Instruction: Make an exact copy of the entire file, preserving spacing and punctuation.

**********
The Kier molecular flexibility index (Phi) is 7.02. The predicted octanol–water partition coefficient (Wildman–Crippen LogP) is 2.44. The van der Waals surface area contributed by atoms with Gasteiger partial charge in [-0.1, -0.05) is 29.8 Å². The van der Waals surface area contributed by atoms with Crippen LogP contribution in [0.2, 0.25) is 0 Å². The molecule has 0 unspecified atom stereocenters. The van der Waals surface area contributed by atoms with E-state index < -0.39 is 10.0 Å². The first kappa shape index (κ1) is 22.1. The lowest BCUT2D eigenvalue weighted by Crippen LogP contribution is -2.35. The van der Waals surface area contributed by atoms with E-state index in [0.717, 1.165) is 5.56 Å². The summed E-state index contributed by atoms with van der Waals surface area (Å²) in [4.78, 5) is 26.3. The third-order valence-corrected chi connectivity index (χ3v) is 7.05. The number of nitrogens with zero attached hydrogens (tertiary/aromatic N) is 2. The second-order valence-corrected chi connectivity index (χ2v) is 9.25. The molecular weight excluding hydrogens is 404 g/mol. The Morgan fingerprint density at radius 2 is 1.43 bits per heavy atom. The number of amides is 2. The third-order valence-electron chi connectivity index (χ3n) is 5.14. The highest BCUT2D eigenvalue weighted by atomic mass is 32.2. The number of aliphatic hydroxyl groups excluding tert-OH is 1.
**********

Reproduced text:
The Kier molecular flexibility index (Phi) is 7.02. The predicted octanol–water partition coefficient (Wildman–Crippen LogP) is 2.44. The van der Waals surface area contributed by atoms with Gasteiger partial charge in [-0.1, -0.05) is 29.8 Å². The van der Waals surface area contributed by atoms with Crippen LogP contribution in [0.2, 0.25) is 0 Å². The molecule has 0 unspecified atom stereocenters. The van der Waals surface area contributed by atoms with E-state index < -0.39 is 10.0 Å². The first kappa shape index (κ1) is 22.1. The lowest BCUT2D eigenvalue weighted by Crippen LogP contribution is -2.35. The van der Waals surface area contributed by atoms with E-state index in [0.717, 1.165) is 5.56 Å². The summed E-state index contributed by atoms with van der Waals surface area (Å²) in [4.78, 5) is 26.3. The third-order valence-corrected chi connectivity index (χ3v) is 7.05. The number of nitrogens with zero attached hydrogens (tertiary/aromatic N) is 2. The second-order valence-corrected chi connectivity index (χ2v) is 9.25. The molecular weight excluding hydrogens is 404 g/mol. The Morgan fingerprint density at radius 2 is 1.43 bits per heavy atom. The number of amides is 2. The third-order valence-electron chi connectivity index (χ3n) is 5.14. The highest BCUT2D eigenvalue weighted by atomic mass is 32.2. The number of aliphatic hydroxyl groups excluding tert-OH is 1.